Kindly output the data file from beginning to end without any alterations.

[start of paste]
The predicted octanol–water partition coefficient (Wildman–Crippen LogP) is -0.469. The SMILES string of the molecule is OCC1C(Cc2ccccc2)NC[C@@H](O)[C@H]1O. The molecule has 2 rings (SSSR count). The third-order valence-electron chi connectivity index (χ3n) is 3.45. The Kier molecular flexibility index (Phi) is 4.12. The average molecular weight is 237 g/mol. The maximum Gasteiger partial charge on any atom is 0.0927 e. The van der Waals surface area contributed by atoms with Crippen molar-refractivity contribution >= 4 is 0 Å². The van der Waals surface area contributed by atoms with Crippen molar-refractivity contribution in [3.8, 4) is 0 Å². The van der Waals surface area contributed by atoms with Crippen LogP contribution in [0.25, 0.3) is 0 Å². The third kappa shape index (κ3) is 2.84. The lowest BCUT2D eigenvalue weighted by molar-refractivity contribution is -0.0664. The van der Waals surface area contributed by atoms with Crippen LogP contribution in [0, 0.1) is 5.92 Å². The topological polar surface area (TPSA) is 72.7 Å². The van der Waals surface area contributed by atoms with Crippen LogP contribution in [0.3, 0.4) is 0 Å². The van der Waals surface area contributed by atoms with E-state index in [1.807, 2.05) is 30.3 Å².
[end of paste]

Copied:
The predicted octanol–water partition coefficient (Wildman–Crippen LogP) is -0.469. The SMILES string of the molecule is OCC1C(Cc2ccccc2)NC[C@@H](O)[C@H]1O. The molecule has 2 rings (SSSR count). The third-order valence-electron chi connectivity index (χ3n) is 3.45. The Kier molecular flexibility index (Phi) is 4.12. The average molecular weight is 237 g/mol. The maximum Gasteiger partial charge on any atom is 0.0927 e. The van der Waals surface area contributed by atoms with Crippen molar-refractivity contribution >= 4 is 0 Å². The van der Waals surface area contributed by atoms with Crippen molar-refractivity contribution in [3.8, 4) is 0 Å². The van der Waals surface area contributed by atoms with Crippen LogP contribution in [0.25, 0.3) is 0 Å². The third kappa shape index (κ3) is 2.84. The lowest BCUT2D eigenvalue weighted by molar-refractivity contribution is -0.0664. The van der Waals surface area contributed by atoms with Crippen LogP contribution in [0, 0.1) is 5.92 Å². The topological polar surface area (TPSA) is 72.7 Å². The van der Waals surface area contributed by atoms with Crippen LogP contribution in [0.3, 0.4) is 0 Å². The van der Waals surface area contributed by atoms with E-state index in [1.807, 2.05) is 30.3 Å².